'To Die For,' released in 1995, starred Nicole Kidman as a fame-hungry and ruthless local weather girl who hires three dopey teenagers from a high school to murder her husband. The dark comedy was based in part on a true story and told in mockumentary style, and it helped launch the careers of Joaquin Phoenix and Casey Affleck. Now, 18 years later, we take a look back at the cast of the film and see what they're up to these days.
Brad Pitt's 'Fury' is not the only WWII drama hitting the silver screen in the near future. Colin Firth and Nicole Kidman star in 'The Railway Man' -- which premiered at this year's Toronto International Film Festival -- from director Jonathan Teplitzky and tackles the struggles of PTSD.
'Anchorman 2' is going all out with its big-name additions to the cast, most notably including Harrison Ford as a legendary news anchor role. Now Nicole Kidman, of all people, has also joined the cast in a brief and uncredited role, and she's bringing two 'Anchorman' alums with her.
Among the more difficult tricks in any artform is to create something new-but-familiar. Such is the world presented in 'Stoker,' Park Chan-Wook's ('Oldboy,' 'Lady Vengeance') first English language film. You can hum along as if you've heard the tune before, but examining any specific moment reveals that, beneath the ice, there's a river of peculiarity far more unique than may first seem obvious.
Often the early months of the year offer few good movies, which made us nervous about Park Chan-wook's 'Stoker.' It's due out in a couple weeks, but word out of Sundance and other screenings has been great (we rather liked it ourselves). Now there's a featurette that talks about the film's Southern Gothic flavor.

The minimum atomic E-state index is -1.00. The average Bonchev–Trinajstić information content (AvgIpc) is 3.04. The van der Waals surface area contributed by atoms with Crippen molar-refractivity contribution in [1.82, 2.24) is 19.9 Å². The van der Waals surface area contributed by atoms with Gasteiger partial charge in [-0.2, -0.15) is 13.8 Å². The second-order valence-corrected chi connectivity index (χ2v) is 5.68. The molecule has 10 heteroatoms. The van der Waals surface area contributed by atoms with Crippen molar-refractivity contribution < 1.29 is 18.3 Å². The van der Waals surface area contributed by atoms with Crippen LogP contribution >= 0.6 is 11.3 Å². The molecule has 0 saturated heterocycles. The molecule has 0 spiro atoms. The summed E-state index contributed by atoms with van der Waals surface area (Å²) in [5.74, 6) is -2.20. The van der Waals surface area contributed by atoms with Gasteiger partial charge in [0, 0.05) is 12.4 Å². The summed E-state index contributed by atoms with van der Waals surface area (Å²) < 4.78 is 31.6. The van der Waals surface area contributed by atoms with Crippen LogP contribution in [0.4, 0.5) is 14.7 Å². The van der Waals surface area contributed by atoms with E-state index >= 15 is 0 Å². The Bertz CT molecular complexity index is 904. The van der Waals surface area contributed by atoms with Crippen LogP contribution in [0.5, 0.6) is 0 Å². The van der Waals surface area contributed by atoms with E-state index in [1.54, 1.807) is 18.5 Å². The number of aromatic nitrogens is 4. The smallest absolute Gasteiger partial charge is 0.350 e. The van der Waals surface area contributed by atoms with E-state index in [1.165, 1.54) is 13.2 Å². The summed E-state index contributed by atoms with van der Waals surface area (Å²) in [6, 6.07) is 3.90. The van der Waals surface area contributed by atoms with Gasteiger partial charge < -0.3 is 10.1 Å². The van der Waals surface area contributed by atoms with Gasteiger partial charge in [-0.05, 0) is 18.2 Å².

Nicole Kidman has been gracing us with her beautiful and talented presence for years, with films as varied as 'Moulin Rouge,' 'The Hours' and 'To Die For,' but in today's Way Back When, we take a look at a young Kidman before you knew her name.
'Stoker,' the first English-language film by Korean director Park Chan-wook, will debut this weekend at the Sundance Film festival, and will be going out to theaters on March 1. But until then, here's a clip from the film in which Nicole Kidman talks about how she really feels about her own daughter.
When it comes to Park Chan-wook's 'Stoker,' we're... Well, we're stoked. Fox Searchlight just released this new promo and a gorgeous new international poster for the film to hopefully get you as excited as we are.
If you liked the trailer for Park Chan-wook's 'Stoker,' you're really going to be into the international version, which turns the tables and makes Mia Wasikowska's character just a bit more creepy than she was the first time around.
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